Wednesday, September 30, 2015

Getting the most maize for your buck

By: Anthony Calabrese

PLATTSBURGH, N.Y. - Local farms take advantage of the agritourism craze by building corn mazes.  Agritourism is any type of attraction that can bring revenue to farms. Area farmers have been utilizing the strategy differently. 
The 3.5 acre corn maze is only one of many agritourism features at Rulf’s Orchard in Peru, New York.
“We even have an orchard to pick fresh apples, freshly pressed apple cider, even take rides down to the pumpkin patch.” said Derek Mckee, delivery driver and maintenance man. 
            In addition Rulf’s offers a night maze two weekends out of the year and hosts a bonfire where visitors can drink free fresh pressed apple cider.
            Plattsburgh resident Marci Hamel, business owner/ title searcher takes her children Nik (12) and Leah (9) to Rulf’s. She said, “We like the challenge it’s a lot harder.  We had fun hiding from each other, and playing around for the first hour. Then we got so lost that we just took a straight line for the second hour to finally get out of the maze.”
Fourteen miles away in Plattsburgh, at Country Dreams farm, Owner Melissa Monty-Provost explains their agritourism practices, “When you come to visit the maze,” she said, “We bring you to the maze from the parking lot and give you a tour of the front side of the maze. (We) take horses every weekend to transport people to the corn maze and pumpkin patch field. We only use the tractors on the weekends if it is really busy or if there is a special request such as boy scouts come into town.”
            After the Halloween season Country Dreams farm harvests their corn stalks to feed their livestock’s that consist of goats, horses, chickens, donkeys, and cows. This is a real operational animal and crop farm, it’s more than just a corn maze, there is also a petting zoo, and a kids play area.” Monty-Prevost said.
When asked about the one thing that people don’t know about her corn maze Monty-Provost responded, “I think people don’t realize how much work we put in the maze. It’s our heart and soul.”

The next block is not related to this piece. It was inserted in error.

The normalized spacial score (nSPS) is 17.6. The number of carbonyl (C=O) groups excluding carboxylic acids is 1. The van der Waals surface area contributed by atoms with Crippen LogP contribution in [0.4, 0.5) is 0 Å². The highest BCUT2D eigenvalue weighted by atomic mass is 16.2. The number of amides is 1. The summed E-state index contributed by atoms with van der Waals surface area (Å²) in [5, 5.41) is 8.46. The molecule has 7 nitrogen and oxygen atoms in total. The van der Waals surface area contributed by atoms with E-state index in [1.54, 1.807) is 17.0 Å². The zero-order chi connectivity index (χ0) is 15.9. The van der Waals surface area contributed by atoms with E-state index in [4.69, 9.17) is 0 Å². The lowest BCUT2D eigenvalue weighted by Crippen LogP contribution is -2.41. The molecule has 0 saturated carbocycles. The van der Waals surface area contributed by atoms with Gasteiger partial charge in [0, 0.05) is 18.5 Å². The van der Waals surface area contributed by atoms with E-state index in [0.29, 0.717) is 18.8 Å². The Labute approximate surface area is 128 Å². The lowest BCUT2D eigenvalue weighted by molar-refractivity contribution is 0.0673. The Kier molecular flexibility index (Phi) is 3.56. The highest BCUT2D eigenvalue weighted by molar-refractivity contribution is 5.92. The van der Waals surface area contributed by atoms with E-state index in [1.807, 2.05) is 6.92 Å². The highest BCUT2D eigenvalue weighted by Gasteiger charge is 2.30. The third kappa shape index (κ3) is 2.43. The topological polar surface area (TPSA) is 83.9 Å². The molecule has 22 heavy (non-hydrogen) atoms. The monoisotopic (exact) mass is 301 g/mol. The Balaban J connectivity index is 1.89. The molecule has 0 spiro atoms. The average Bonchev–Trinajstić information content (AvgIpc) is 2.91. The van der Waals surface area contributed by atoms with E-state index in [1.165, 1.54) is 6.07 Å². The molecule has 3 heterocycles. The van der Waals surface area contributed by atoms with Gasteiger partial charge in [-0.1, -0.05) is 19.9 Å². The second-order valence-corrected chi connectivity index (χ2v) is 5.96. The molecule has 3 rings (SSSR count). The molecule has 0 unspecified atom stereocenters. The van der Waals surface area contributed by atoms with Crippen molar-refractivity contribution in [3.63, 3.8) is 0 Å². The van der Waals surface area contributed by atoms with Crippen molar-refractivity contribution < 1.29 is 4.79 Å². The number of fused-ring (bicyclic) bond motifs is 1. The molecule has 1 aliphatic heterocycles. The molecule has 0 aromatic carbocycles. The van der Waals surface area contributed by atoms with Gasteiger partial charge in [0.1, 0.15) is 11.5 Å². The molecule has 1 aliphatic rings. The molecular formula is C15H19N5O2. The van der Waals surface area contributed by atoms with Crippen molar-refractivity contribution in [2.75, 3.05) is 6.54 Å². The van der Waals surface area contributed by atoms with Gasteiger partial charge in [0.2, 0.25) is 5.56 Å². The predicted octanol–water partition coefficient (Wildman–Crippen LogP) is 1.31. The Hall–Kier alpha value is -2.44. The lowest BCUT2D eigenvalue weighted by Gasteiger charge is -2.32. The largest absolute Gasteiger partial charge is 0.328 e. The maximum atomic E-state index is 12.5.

Hamel’s family also has visited Country Dreams Farm. “Country Dreams is a lot of fun as well, because they have the petting zoo, where they actually take you on a ride pulled by their very own horses.”
 Two hours south on interstate 87 is Schuyler Farm. The corn maze here is seven acres and has been around for 13 years. Co-owner Ken Macica is proud to discuss how, “we use blueprints, and set the field up on a paper grid showing each row of corn, and how they map out the maze.”
Macica notes how the corn maze fits in nicely with both the location of their farm and the other areas of their business. Being right off the highway makes their greenhouses visible in the spring and the corn maze in the fall.
One farm that uses the corn maze completely differently than the others is Tucker Farm. The Corn maze is the primary revenue generator in the fall according Vice President Tom Tucker.
Once September hits, Tucker Farm will be in full swing harvesting their main product, seed potatoes. Potatoes happen to be this year’s corn maze theme of Mr. and Mrs. Potato Head vacationing in the Adirondacks.
According to Tucker, all of the employees and the Tucker family come together to decide the theme of the eight acre maze. They are proud that they design and manage the entire corn maze themselves.
Plattsburgh area corn mazes range in size from three to eight acres and have been in business between five and 13 years. Prices vary from $4 - $14. The mazes range from family friendly in the daylight to haunted and spooky at night.


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